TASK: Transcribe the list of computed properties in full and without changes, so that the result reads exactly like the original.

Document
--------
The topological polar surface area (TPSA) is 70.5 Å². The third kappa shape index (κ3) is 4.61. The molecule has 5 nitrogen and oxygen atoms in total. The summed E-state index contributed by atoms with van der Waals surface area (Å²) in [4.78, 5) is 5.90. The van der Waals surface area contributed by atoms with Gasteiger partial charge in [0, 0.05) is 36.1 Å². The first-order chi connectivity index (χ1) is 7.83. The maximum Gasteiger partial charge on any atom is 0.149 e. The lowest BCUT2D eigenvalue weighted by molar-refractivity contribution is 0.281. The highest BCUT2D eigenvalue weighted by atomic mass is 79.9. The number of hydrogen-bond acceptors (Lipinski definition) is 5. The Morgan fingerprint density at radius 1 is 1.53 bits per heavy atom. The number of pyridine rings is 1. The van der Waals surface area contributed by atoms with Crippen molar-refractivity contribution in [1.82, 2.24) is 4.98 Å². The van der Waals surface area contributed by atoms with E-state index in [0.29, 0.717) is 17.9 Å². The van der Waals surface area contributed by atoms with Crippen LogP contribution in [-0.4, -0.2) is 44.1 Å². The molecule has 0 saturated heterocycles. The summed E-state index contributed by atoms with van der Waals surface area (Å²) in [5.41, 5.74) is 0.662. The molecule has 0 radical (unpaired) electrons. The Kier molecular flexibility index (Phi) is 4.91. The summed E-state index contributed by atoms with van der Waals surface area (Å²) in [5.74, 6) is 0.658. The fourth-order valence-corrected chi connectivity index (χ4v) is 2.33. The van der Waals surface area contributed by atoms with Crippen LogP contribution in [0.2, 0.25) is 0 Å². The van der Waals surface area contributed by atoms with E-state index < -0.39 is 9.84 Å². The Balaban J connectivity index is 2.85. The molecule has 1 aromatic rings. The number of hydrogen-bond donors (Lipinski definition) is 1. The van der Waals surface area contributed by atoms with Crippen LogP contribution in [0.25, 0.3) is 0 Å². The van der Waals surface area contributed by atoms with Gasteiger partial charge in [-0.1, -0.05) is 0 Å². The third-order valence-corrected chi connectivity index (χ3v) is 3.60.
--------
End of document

The topological polar surface area (TPSA) is 70.5 Å². The third kappa shape index (κ3) is 4.61. The molecule has 5 nitrogen and oxygen atoms in total. The summed E-state index contributed by atoms with van der Waals surface area (Å²) in [4.78, 5) is 5.90. The van der Waals surface area contributed by atoms with Gasteiger partial charge in [0, 0.05) is 36.1 Å². The first-order chi connectivity index (χ1) is 7.83. The maximum Gasteiger partial charge on any atom is 0.149 e. The lowest BCUT2D eigenvalue weighted by molar-refractivity contribution is 0.281. The highest BCUT2D eigenvalue weighted by atomic mass is 79.9. The number of hydrogen-bond acceptors (Lipinski definition) is 5. The Morgan fingerprint density at radius 1 is 1.53 bits per heavy atom. The number of pyridine rings is 1. The van der Waals surface area contributed by atoms with Crippen molar-refractivity contribution in [1.82, 2.24) is 4.98 Å². The van der Waals surface area contributed by atoms with E-state index in [0.29, 0.717) is 17.9 Å². The van der Waals surface area contributed by atoms with Crippen LogP contribution in [-0.4, -0.2) is 44.1 Å². The molecule has 0 saturated heterocycles. The summed E-state index contributed by atoms with van der Waals surface area (Å²) in [5.41, 5.74) is 0.662. The molecule has 0 radical (unpaired) electrons. The Kier molecular flexibility index (Phi) is 4.91. The summed E-state index contributed by atoms with van der Waals surface area (Å²) in [5.74, 6) is 0.658. The fourth-order valence-corrected chi connectivity index (χ4v) is 2.33. The van der Waals surface area contributed by atoms with Crippen LogP contribution in [0.2, 0.25) is 0 Å². The van der Waals surface area contributed by atoms with E-state index < -0.39 is 9.84 Å². The Balaban J connectivity index is 2.85. The molecule has 1 aromatic rings. The number of hydrogen-bond donors (Lipinski definition) is 1. The van der Waals surface area contributed by atoms with Crippen LogP contribution in [0.25, 0.3) is 0 Å². The van der Waals surface area contributed by atoms with Gasteiger partial charge in [-0.1, -0.05) is 0 Å². The third-order valence-corrected chi connectivity index (χ3v) is 3.60.